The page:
One: Include a blog on your website that has new content on a regular basis.
This first step is key to a better social media presence, because it influences your search engine rankings. Better search engine rankings draw more traffic to your site, as do good keywords, and if your blog features information about the group, it’s pretty much guaranteed to have the appropriate keywords.
Establish realistic criteria for “regular”: daily? weekly? biweekly? What can you actually expect to do?
Figure out how you will generate such content. Some suggestions:
- Group member announcements, interviews, and guest posts.
- Group events and news.
- Posts drawing on other social media, such as announcements of new videos on the Youtube channel (see point 4) or Pinterest boards (see point 5).
- Calls for volunteer positions and interviews with volunteers.
- Yearly best-of lists or review columns.
This blog should drive the group’s presence on social networks. Posts should automatically propagate to other networks, thereby relieving the pressure for someone to be managing and posting to individual streams, such as Facebook and Twitter, as well as presenting a more unified and consistent approach.
Two: Keep your Facebook policy simple and free.
Social networks rise and fall, but currently Facebook’s attempts to monetize itself by making you pay for messages or pay extra to reach people is making it less useful to those of us who want the most bang for the buck. Simply put, recent changes make is so not everyone who’s liked your page or followed you is seeing your posts.
Basically all you need is a public Facebook fan page to which blog posts (generated in point 1) are automatically posted and which people can “like” in order to receive news of the organization via that social network. Here’s a sample of my writerly FB fan page and one I did for a recent book. (Feel free to “like” them!)
Three: Use Google+.
As Facebook’s popularity falls, Google+’s is rising, particularly internationally. There’s space to be innovative here. Set up an open community. Certainly blog posts should get propagated to here, but make the most of Google+ technology and encourage people to use Hangouts, share documents, etc.
Four: Use Youtube.
Users like more than just text, and video is one way to get more interest, if your group is one likely to generate videos of events, gatherings, speeches, etc. Each time a video is put up, there should be a blog post with a link and brief description, thereby generating blog content.
Five: Use Pinterest.
Use Pinterest as a way to access content visually while building brand name. For example, I recently put together a board that features all the posts in a particular year’s of Aqueduct Press’s reading list series.
Six: Make it easy for your group members to connect.
Make social media information, such as Twitter or Facebook handles, available to users. Provide directories of alumni on the various networks. For example, someone joining Twitter might find a list of all group members currently on Twitter useful. Here’s my list of Codex members on Twitter.
Seven: Make it easy for your group members to create community.
Provide a way people can upload announcements to the blog for a moderator to check and post on a daily or weekly basis. Encourage people to reply to each other’s posts and pass them along on social networks by noticing and rewarding community efforts as well as by leading by example and being an active and responsive community member.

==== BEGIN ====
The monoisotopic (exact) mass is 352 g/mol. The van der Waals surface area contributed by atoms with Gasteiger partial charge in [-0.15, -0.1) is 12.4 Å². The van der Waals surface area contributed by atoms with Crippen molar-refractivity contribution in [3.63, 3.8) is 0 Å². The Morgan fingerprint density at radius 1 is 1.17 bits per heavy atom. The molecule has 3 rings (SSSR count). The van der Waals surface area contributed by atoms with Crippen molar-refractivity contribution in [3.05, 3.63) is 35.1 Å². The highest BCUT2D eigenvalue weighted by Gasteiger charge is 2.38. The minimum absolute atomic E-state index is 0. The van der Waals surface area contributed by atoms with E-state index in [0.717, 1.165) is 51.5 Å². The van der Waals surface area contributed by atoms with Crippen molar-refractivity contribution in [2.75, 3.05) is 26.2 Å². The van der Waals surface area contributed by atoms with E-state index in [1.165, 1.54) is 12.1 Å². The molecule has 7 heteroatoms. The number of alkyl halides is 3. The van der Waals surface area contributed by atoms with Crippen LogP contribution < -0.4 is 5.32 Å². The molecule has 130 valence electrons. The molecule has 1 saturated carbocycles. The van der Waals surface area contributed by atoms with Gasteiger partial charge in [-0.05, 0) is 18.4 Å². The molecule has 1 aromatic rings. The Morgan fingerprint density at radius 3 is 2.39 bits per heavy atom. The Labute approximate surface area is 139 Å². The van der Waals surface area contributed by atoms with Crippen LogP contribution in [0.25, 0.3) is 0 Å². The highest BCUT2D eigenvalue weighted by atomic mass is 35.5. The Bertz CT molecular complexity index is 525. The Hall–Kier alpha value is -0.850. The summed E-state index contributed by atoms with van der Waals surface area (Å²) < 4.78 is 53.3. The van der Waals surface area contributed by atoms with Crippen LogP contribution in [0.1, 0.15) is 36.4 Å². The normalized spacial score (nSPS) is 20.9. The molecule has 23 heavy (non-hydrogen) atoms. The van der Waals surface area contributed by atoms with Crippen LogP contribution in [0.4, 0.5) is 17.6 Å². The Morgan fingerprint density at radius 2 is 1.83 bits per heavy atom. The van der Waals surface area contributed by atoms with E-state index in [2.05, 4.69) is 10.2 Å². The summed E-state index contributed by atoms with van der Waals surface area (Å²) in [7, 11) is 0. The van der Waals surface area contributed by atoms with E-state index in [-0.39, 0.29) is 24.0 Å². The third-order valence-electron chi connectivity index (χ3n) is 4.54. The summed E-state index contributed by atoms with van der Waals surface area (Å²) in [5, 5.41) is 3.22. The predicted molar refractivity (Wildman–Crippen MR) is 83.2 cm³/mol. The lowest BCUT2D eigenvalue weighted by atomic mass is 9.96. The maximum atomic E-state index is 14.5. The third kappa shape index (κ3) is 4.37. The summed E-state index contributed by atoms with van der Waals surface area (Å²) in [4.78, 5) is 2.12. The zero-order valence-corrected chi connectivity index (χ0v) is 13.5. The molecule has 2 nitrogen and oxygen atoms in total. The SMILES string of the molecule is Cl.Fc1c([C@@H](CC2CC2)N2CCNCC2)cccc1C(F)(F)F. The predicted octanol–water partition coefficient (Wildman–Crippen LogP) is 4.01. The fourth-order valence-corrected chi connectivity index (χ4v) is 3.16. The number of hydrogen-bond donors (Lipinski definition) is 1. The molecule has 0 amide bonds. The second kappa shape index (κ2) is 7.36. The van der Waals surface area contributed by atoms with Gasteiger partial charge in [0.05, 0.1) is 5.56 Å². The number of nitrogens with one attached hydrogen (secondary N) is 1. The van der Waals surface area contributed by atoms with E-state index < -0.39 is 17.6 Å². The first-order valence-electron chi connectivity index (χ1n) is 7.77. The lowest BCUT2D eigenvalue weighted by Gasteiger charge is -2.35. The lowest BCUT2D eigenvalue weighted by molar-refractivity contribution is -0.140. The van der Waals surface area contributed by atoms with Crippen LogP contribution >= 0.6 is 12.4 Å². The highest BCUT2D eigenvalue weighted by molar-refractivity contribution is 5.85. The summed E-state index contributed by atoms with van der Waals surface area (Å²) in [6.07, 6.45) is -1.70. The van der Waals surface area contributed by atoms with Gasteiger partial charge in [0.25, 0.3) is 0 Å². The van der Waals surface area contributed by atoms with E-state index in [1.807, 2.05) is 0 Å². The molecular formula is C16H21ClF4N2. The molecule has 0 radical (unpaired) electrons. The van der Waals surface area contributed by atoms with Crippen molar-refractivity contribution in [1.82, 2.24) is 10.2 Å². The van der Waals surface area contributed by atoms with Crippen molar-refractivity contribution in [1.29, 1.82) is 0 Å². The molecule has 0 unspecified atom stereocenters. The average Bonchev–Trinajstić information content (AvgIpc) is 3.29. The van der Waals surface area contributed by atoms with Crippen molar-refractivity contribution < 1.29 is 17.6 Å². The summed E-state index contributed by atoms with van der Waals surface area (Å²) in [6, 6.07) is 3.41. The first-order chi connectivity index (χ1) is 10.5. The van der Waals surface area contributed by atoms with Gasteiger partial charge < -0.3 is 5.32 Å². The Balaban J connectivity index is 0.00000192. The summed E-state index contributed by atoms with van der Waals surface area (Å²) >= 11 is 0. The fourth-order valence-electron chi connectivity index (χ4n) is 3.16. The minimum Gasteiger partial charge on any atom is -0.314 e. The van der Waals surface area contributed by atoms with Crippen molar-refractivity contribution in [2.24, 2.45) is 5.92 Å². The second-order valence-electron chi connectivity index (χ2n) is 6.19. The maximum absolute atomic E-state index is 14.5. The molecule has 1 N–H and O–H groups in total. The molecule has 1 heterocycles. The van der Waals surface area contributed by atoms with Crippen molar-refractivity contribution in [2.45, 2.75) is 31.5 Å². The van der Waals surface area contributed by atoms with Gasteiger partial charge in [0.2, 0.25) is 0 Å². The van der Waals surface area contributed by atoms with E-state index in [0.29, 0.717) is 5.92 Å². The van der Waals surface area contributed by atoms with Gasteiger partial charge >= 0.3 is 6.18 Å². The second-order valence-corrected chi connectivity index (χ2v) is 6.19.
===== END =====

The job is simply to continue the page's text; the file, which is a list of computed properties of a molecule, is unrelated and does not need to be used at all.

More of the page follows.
Eight: You don’t need forums or mailings.
Creating a log-in for a forum or subscribing to a newsletter is one way for people to reach you, but social media has the advantage of reaching out to new as well as established community members. It’s as easy — in some cases easier — for someone to check your group’s Facebook page as it is to log into a forum. Physical mailings are costly; e-mail lists need to be maintained.
Nine: Use the community.
Your members include people who are invested in the organization and are also social influencers. The organization should be making the most of this. Here’s some possible ways to do so.
- Create social media posts that include calls to action, asking people to pass along information.
- Generate guest posts for the blog from the community by calling for volunteers to write them.
- Generate Youtube videos and Pinterest boards via the community by issuing calls to collect images or videos for a specific event or contest.
Ten: No matter what, have a succinct and coherent plan.
Figure out what the social media mission is (perhaps increase membership and establish brand). Establish (again, realistic is important) criteria for success in the various social media, such as number of website hits via Facebook each month, number of Twitter followers, etc. Check the success rate on at least yearly basis, perhaps better every six months or even three, given how fast social media can change.
Give things a unified feel. The background on the group’s Twitter page should be the same one used on Facebook or on the blog. Use the same font where possible.
Have someone who’s in charge of all this, rather than trying to do it by committee. Having someone oversee things makes sure that gaps don’t get missed.
Enjoy this advice on social media for writers and want more content like it? Check out the classes Cat gives via the Rambo Academy for Wayward Writers, which offers both on-demand and live online writing classes for fantasy and science fiction writers from Cat and other authors, including Ann Leckie, Seanan McGuire, Fran Wilde and other talents! All classes include three free slots.